"Of course not," Willow answered her father. She looked askance at her friends who were now rolling around in the powdery snow. Above the group of elves, the redbird continued blissfully singing. He seemed unbothered by Coyote and Rainpace who were apparently having a bit of a contest as to who could get more snow down the neck of the other's leathers. Willow rolled her eyes again. No help from that quarter!

Mouse, on the other hand, pushed himself up to a sitting position and folded his little arms, giving their parents a stern look that Willow recognized from their grandmother, Kestrel. His hat still laid forgotten on the snowy ground behind him. "Father, Mother, you're being silly!"

"A little silliness in life is important," Finch protested, but at her son's deepening frown of arch disapproval, she relented. "But so are cubs' questions! As it turns out, Coyote may not be as far from the mark as he thinks to tease you with!"

The small huntress instantly had all four of the younger elves' attention. Rainpace and Coyote even stopped mid-tussle to stare at her, the silence broken only by insistent, bright chirping.

"What?" Rainpace finally asked in surprise, when he found his voice. He sat up, letting Coyote up as well. The latter, however, simply returned to relaxing on his back in the snow, though he listened to Finch with one open eye fixed on her face.

"Well," Finch began, snuggling deeper into her lifemate's lap as she spoke. "I'm not sure, of course, whether it truly does work like this, but... One summer, many eights of turns ago, was a particularly good year for all sorts of berries, including dreamberries! You could hardly fall out of your den without seeing a bush of purple dreamberries or other, bright red, fruits covered with fat birds eagerly eating them, and there were still enough left over that our brewers nearly lost their minds with glee."

"Followed, after they made their wines," Bowflight put in with a twinkle in his eye, "by the rest of the tribe losing their minds with drunkeness, I recall!"

"But why are redbirds so bright red?" Mouse asked again, crawling on his knees over to his parents and putting his hands in his mother's lap. He jostled her legs insistently. "Birds, Mother, not wines!" he reminded her, impatient for her to get to the point.

Finch laughed and patted her cub on the head. "Don't worry, dearheart, I haven't forgotten your question! That winter, after the summer with so many berries, it seemed like every redbird that was spotted had particularly bright feathers!"

"Not only that," Bowflight added, "but in turns with little rain and fewer berries their feathers can be duller than usual, as well."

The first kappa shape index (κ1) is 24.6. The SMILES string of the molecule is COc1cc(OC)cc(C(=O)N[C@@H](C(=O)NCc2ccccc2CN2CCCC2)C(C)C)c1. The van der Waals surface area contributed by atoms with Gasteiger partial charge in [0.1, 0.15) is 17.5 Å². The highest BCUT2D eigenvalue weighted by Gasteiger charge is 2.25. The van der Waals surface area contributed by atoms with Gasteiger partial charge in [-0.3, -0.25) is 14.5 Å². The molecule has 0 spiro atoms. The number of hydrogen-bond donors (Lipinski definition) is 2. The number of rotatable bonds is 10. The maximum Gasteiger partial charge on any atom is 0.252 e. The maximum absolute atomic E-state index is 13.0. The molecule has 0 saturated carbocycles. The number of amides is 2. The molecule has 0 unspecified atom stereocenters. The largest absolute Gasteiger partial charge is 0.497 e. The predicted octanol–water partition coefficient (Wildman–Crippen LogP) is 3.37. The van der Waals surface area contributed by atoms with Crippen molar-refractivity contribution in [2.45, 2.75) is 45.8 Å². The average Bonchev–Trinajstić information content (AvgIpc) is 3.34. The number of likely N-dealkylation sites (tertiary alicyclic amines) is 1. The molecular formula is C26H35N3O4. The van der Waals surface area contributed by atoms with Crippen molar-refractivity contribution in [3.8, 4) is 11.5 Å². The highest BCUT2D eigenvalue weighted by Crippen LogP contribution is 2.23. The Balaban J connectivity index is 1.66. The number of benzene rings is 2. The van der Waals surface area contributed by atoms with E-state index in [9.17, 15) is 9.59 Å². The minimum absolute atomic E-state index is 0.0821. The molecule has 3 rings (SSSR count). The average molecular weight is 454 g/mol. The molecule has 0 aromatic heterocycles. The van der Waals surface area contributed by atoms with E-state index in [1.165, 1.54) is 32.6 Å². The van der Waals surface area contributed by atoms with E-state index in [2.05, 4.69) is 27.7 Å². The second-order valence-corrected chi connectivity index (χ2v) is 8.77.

The four younger elves exchanged glances filled with a shared suspicion that they were being tricked by mischevious elders.

Willow had a practical solution. **Send it!** she demanded.

Bowflight smiled and obliged with an open picture-send of fat, bright red birds eating the purple berries, and then of birds with noticeably lighter, dustier red feathers sighted above in branches with brittle, dry leaves.

"So it really is what they eat!" Coyote exclaimed in surprise, his expression turning sheepish as he realized he'd all but blurted out an outright admission of making up stories.

"Well, it may be," Bowflight said. "It's hard to know for sure, but it certainly seems that way. Now, little Mouse, as to your other question: why would they want to be so bright instead of hidden?"

Mouse nodded eagerly, his eyes wide and round as he listened to his father expectantly.

"Redbirds are bold little creatures; just like wolves, they defend their territory fiercely! They don't run away and hide all the time like other food-animals, no! Why, I've even seen one nearly knock himself silly attacking his own reflection in a still-frozen patch of ice on a pond at the start of New Green!"

"Little wolf-birds, I like that," Finch smiled, looking up to watch as the bird they were discussing paused to tilt his head in several directions in a series of short, sharp movements, then resumed his enthusiastic song.

"Yes," Coyote agreed. "Little dreamberry-drunk wolf-birds!"

RTH 2497.02.05

Willow chuckled, making Grizzle's ears twitch back towards her briefly at the unexpected sound. Perhaps Notch had been right after all, and that redbird really was dreamberry-drunk to be out singing in the middle of a snow!